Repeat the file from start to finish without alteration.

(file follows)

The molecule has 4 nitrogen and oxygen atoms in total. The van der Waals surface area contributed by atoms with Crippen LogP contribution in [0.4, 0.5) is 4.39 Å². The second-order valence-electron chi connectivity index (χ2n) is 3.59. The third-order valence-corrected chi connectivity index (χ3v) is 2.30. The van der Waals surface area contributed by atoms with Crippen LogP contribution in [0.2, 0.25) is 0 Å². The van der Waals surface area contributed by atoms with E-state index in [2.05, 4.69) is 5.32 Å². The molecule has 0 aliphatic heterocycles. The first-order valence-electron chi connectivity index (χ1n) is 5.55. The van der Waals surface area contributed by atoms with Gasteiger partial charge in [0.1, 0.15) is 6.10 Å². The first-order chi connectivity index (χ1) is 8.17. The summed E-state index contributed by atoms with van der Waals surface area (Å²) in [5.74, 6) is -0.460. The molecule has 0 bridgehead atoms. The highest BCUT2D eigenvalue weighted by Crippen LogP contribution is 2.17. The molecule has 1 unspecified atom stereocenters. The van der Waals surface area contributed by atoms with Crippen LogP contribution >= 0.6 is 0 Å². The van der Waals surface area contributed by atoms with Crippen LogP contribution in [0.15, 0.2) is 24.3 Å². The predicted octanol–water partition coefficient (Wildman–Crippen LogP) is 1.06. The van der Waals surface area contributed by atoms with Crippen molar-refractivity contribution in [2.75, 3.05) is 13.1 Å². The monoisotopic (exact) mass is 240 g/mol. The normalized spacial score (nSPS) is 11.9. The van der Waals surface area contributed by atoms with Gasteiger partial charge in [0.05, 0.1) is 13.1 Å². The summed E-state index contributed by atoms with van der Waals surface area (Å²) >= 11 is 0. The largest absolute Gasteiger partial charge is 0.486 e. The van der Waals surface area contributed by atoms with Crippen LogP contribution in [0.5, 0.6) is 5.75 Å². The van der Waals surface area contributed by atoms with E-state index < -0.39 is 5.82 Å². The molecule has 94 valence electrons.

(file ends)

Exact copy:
The molecule has 4 nitrogen and oxygen atoms in total. The van der Waals surface area contributed by atoms with Crippen LogP contribution in [0.4, 0.5) is 4.39 Å². The second-order valence-electron chi connectivity index (χ2n) is 3.59. The third-order valence-corrected chi connectivity index (χ3v) is 2.30. The van der Waals surface area contributed by atoms with Crippen LogP contribution in [0.2, 0.25) is 0 Å². The van der Waals surface area contributed by atoms with E-state index in [2.05, 4.69) is 5.32 Å². The molecule has 0 aliphatic heterocycles. The first-order valence-electron chi connectivity index (χ1n) is 5.55. The van der Waals surface area contributed by atoms with Gasteiger partial charge in [0.1, 0.15) is 6.10 Å². The first-order chi connectivity index (χ1) is 8.17. The summed E-state index contributed by atoms with van der Waals surface area (Å²) in [5.74, 6) is -0.460. The molecule has 0 bridgehead atoms. The highest BCUT2D eigenvalue weighted by Crippen LogP contribution is 2.17. The molecule has 1 unspecified atom stereocenters. The van der Waals surface area contributed by atoms with Crippen LogP contribution >= 0.6 is 0 Å². The van der Waals surface area contributed by atoms with Crippen LogP contribution in [0.15, 0.2) is 24.3 Å². The predicted octanol–water partition coefficient (Wildman–Crippen LogP) is 1.06. The van der Waals surface area contributed by atoms with Crippen molar-refractivity contribution in [2.75, 3.05) is 13.1 Å². The monoisotopic (exact) mass is 240 g/mol. The normalized spacial score (nSPS) is 11.9. The van der Waals surface area contributed by atoms with Gasteiger partial charge in [0.05, 0.1) is 13.1 Å². The summed E-state index contributed by atoms with van der Waals surface area (Å²) >= 11 is 0. The largest absolute Gasteiger partial charge is 0.486 e. The van der Waals surface area contributed by atoms with Crippen LogP contribution in [0.5, 0.6) is 5.75 Å². The van der Waals surface area contributed by atoms with E-state index < -0.39 is 5.82 Å². The molecule has 94 valence electrons.